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Summer 2012, Vol. 9

Book Review


Justified in the Spirit: Creation, Redemption, and the Triune God

Frank D. Macchia
(Grand Rapids, MI: Eerdmans, 2010)
345 pages

Reviewed by James H. Railey, Jr., D.Th., Professor of Theology Assemblies of God Theological Seminary

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Justified in the Spirit, by Frank Macchia, is one of the three original publications in the Pentecostal Manifesto series, with James K. A. Smith and Amos Yong as editors. The series, which now has grown to five volumes, is designed to “provide a forum for exhibiting the next generation of Pentecostal scholarship” (p. i). The Pentecostal movement, now in the second century of its existence, is maturing in terms of scholarship, and this series provides evidence of that growth.

Frank Macchia, professor of systematic theology at Vanguard University, Costa Mesa, California, is an excellent representative of the growing maturity of Pentecostal scholars. His earlier book, Baptized in the Spirit: A Global Pentecostal Theology (Grand Rapids, MI: Zondervan, 2006) argued for the validity of a Pentecostal theology anchored in the experience of Spirit baptism. In his new book, Justified in the Spirit, Macchia asserts that the doctrine of justification should be understood differently from the way either the Catholic or Protestant Churches have done and that the indwelling of the Holy Spirit is central to the salvation experience (inclusive of justification, regeneration, and sanctification).

The Catholic understanding of justification, drawn from Augustine in the fifth century and modified through the years, is best seen, Macchia says, through the imagery of the infirmary. The sinful person is debilitated by sin, but “mercifully taken up by the Lord and gradually brought back to health” (p. 9). Thus, justification takes on a moral character as the recovering sinner is increasingly “healed” through spiritual formation. This approach places more emphasis anthropologically and does not give enough place to the divine gifts of Christ and the Spirit.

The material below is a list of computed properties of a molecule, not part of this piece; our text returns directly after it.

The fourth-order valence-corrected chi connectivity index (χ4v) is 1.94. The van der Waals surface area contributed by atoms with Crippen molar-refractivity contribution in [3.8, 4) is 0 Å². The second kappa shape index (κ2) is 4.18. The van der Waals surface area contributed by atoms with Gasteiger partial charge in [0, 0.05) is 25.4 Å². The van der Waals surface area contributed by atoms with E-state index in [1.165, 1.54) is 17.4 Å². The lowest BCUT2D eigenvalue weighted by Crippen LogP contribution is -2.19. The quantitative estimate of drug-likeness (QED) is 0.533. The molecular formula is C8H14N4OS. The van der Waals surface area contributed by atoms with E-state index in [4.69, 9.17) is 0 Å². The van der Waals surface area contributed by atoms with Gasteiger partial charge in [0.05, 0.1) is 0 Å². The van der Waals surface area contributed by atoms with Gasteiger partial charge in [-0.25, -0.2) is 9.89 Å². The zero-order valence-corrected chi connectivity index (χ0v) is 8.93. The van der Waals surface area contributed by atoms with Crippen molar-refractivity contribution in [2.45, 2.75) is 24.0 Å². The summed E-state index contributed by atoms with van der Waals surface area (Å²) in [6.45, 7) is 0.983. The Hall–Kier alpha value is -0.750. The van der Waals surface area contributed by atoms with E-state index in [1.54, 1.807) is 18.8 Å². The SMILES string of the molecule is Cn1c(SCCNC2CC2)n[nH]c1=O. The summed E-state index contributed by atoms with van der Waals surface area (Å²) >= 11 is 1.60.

The Protestant doctrine of justification is best grasped through the imagery of the courtroom. That is, justification is a forensic act of God whereby He imputes the righteousness of Christ to the repentant, guilty sinner. As Macchia phrases it, this understanding “allowed justification to once again function as revelatory of God’s triumphant and reigning righteousness in the world” (p. 39). The flaw in this approach, Macchia asserts, is that it neglects “the gift of the Spirit in embracing the sinners and taking them up into the life and koinonia enjoyed by the Spirit with the Father and the Son” (p. 39).

Macchia, rejecting the idea of merely patching together the Catholic and Protestant approaches to justification, prefers to begin with seeing justification as “rightwising.” This concept is based on the understanding that justification relates directly to the gift of righteousness, or just relation, that the Triune God grants to the repentant sinner. This just relation is grasped best by the concept of koinonia, which is for Macchia the “mutual indwelling of God as Father, Son, and Spirit” (p. 9). Making good use of biblical materials from the creation accounts of Genesis 2 through the eschatological materials of the Pauline and Johannine writings, the case is made conclusively for the inclusion of the Holy Spirit in the doctrine of justification.

Pneumatological considerations, and thus Trinitarian doctrine, become the means by which Macchia contributes to the revisioning of the doctrine of justification. He argues that Pentecostals, with their crown jewel of Spirit baptism, provide a way forward in understanding this doctrine. Seeing Jesus as the “baptizer in the Spirit,” understood as the One who breathes new life into the believer (much as God breathed into Adam causing him to become a living being, Genesis 2:7), allows Macchia to conceive justification in Pentecostal terms as an indwelling of humans by the Spirit of God. He suggests that Spirit baptism is a “root metaphor” for interpreting all soteriological categories, especially justification.

Macchia is very helpful in that he pushes justification beyond the imputation of righteousness to the repentant sinner. While not completely discounting this approach, he breathes life into the doctrine with his focus on the indwelling/baptism of the Spirit, which ushers the believer into the koinonia of the Triune God. His challenge to accept justification as more than personal, but certainly not less, opens the door to a doctrine of the Church created and sustained by the life of the Holy Spirit. Without apology Macchia appeals to the authority of Scripture and interacts with several passages to support his arguments.

Spirit baptism is seen in the book as a metaphor for the beginning of the Christian life, and if the reader is not careful, this could lead to seeing Spirit baptism as merely that. However, Macchia is Pentecostal and conceives of Spirit baptism more in terms of continuation than merely initiation. As one is Spirit baptized, a new realm of life and spiritual experiences become real—including tongues speech, gift manifestation, fruit expression, ministry for the advance of the Kingdom, and involvement in the cause of compassion and justice.
Justified in the Spirit is a challenging read, but one that rewards the reader with an increased appreciation for Pentecostal theology and the contribution it can make to this very basic doctrine.


The other volumes presently available in the series are: James K. A. Smith, Thinking in Tongues (2010); Wolfgang Vondey, Beyond Pentecostalism (2010); Nimi Wariboko, The Pentecostal Principle (2011); and Amos Yong, The Spirit of Creation (2011).


Updated: Monday, October 29, 2012 9:54 AM